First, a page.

Submit an article to Indago - a peer reviewed journal
Submit an article to Indago - a peer reviewed journal
Submit an article to Indago - a peer reviewed journal

After a frantic search this morning, National Museum scientists have recovered Casanovia the secretary bird and took him to a rescue centre for rehabilitation.

Aphiwe Kozana assisted in the rescue of Casanovia

Late yesterday, the Museum was contacted by Dr Melissa Howes- Whitecross of Birdlife SA to inform us that that the data received from the tracker that was installed on Casanovia indicated that he had not moved for a while. It appeared that he was either stuck on a fence or had passed on.

Dawie de Swardt and Aphiwe Kozana from the Museum, set off at the crack of dawn to locate the bird using the tracker coordinates provided by BirdLife SA. They were expecting to retrieve the tracker and a dead carcass but to their surprise, they found that Casanovia was still alive. They rushed him to a rescue centre for rehabilitation. The Museum is hoping that they got there in time and will survive his ordeal.

Dawie de Swardt and Lots Morapedi safely removed Casanovia from his nest to be ringed and fitted with a tracker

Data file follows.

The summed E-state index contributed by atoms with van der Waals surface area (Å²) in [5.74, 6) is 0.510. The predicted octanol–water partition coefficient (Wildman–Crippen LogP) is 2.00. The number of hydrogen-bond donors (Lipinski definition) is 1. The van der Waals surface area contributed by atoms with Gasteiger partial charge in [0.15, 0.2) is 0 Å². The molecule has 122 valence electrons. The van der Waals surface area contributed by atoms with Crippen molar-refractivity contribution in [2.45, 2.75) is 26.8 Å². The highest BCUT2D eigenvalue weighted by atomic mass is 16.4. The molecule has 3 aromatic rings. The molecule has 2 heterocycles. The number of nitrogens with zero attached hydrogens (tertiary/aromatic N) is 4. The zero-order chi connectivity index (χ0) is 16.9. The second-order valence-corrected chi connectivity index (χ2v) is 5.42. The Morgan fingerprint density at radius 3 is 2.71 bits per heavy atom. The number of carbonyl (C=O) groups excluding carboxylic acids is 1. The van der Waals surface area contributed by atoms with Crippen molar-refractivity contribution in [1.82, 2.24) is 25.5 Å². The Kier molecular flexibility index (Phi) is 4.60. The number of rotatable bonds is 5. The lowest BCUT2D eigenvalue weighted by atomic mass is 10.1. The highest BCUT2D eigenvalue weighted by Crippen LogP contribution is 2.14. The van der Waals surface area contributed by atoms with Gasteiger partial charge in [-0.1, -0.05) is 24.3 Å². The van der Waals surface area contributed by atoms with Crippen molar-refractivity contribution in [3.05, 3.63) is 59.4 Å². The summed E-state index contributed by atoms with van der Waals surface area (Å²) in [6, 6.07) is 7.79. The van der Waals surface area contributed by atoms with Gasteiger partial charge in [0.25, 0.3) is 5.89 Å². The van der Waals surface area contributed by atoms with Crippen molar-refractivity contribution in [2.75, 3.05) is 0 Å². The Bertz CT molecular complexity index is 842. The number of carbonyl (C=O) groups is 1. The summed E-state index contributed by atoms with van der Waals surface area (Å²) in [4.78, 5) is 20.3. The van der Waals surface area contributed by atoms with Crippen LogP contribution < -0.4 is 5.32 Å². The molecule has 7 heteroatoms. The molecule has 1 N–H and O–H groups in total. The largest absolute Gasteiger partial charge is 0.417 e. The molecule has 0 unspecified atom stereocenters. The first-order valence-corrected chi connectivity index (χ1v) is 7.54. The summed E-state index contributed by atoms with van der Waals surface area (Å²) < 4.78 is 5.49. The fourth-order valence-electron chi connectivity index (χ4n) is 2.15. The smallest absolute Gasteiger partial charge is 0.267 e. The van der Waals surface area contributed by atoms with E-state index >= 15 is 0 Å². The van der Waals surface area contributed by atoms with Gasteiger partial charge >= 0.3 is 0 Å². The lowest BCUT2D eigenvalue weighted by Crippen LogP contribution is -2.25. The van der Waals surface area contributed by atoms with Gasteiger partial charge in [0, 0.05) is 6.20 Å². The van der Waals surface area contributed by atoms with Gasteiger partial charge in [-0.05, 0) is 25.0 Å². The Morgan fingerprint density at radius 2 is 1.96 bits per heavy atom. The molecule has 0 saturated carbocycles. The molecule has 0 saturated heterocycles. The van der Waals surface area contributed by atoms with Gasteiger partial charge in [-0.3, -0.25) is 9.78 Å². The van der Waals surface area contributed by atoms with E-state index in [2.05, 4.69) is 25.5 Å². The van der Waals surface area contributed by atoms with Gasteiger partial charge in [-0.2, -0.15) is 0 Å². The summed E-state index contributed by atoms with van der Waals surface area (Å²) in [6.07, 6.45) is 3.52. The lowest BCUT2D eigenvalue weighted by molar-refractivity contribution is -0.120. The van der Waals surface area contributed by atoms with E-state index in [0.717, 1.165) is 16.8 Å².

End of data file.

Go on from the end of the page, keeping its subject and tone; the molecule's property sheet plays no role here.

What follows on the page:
Casonovia was tagged as part of the Landscape Conservation Programme project which seeks to map Secretarybird movements in South Africa to determine the effects of different vegetation variables, rainfall and fence lines on their movements. Dawie assisted with the tagging of Casanovia for the project.

In late 2019 Dawie located a breeding pair of Secretarybirds in the Bloemfontein area. This was a heartening find as Secretarybirds’ Red Data status in South Africa is currently ‘Near Threatened’. BirdLife SA is involved in an ongoing project to monitor breeding and movement of this species and were therefore notified. Part of this project involves fitting transmitters to nestlings at approximately seven weeks of age. The Secretarybird was Birdlife South Africa’s Bird of the Year for 2019.

In January 2020 Dawie and his preparator, Lots Morapedi, accompanied by Melissa Howes-Whitecross (BirdLife South Africa) and Caroline and Patrick Byholm (Finnish Raptor biologists of Nova University of Applied Sciences, Finland) ringed and fitted the  transmitter on Casanovia. Casanovia was a nestling at the time between 7- 8 weeks old. His nest was located about 3.5 meters high in a Buffalo Thorn tree and had to be accessed with the use of a long ladder.

Tracker data received from BirdLife SA showing Casanovia in distress

If you know of any active Secretarybird nests across South Africa please email as soon as possible. Media can contact the Museum for more information on


Comments are closed.